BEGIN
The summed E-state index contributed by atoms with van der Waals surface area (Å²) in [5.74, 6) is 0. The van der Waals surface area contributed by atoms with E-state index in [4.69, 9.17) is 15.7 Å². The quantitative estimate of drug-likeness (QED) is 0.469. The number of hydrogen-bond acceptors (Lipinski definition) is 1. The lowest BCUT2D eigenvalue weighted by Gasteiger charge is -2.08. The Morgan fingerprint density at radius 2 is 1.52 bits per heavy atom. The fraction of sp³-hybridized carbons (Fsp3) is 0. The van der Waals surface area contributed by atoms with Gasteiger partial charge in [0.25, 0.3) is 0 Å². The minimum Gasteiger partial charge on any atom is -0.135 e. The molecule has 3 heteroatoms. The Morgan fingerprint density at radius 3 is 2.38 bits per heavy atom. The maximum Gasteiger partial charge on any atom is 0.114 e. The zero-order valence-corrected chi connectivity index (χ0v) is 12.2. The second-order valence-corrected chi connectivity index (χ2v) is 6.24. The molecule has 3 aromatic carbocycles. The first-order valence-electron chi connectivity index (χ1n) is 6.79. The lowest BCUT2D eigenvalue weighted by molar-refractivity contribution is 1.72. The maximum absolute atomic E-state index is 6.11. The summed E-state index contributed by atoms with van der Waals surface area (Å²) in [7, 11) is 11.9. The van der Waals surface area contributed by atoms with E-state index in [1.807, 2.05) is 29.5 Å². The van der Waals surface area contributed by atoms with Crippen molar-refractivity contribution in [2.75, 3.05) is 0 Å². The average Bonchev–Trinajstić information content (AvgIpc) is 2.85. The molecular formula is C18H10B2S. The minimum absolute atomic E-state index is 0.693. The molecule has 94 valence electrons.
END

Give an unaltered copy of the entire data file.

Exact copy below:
The summed E-state index contributed by atoms with van der Waals surface area (Å²) in [5.74, 6) is 0. The van der Waals surface area contributed by atoms with E-state index in [4.69, 9.17) is 15.7 Å². The quantitative estimate of drug-likeness (QED) is 0.469. The number of hydrogen-bond acceptors (Lipinski definition) is 1. The lowest BCUT2D eigenvalue weighted by Gasteiger charge is -2.08. The Morgan fingerprint density at radius 2 is 1.52 bits per heavy atom. The fraction of sp³-hybridized carbons (Fsp3) is 0. The van der Waals surface area contributed by atoms with Gasteiger partial charge in [0.25, 0.3) is 0 Å². The minimum Gasteiger partial charge on any atom is -0.135 e. The molecule has 3 heteroatoms. The Morgan fingerprint density at radius 3 is 2.38 bits per heavy atom. The maximum Gasteiger partial charge on any atom is 0.114 e. The zero-order valence-corrected chi connectivity index (χ0v) is 12.2. The second-order valence-corrected chi connectivity index (χ2v) is 6.24. The molecule has 3 aromatic carbocycles. The first-order valence-electron chi connectivity index (χ1n) is 6.79. The lowest BCUT2D eigenvalue weighted by molar-refractivity contribution is 1.72. The maximum absolute atomic E-state index is 6.11. The summed E-state index contributed by atoms with van der Waals surface area (Å²) in [7, 11) is 11.9. The van der Waals surface area contributed by atoms with E-state index in [1.807, 2.05) is 29.5 Å². The van der Waals surface area contributed by atoms with Crippen molar-refractivity contribution in [2.75, 3.05) is 0 Å². The average Bonchev–Trinajstić information content (AvgIpc) is 2.85. The molecular formula is C18H10B2S. The minimum absolute atomic E-state index is 0.693. The molecule has 94 valence electrons.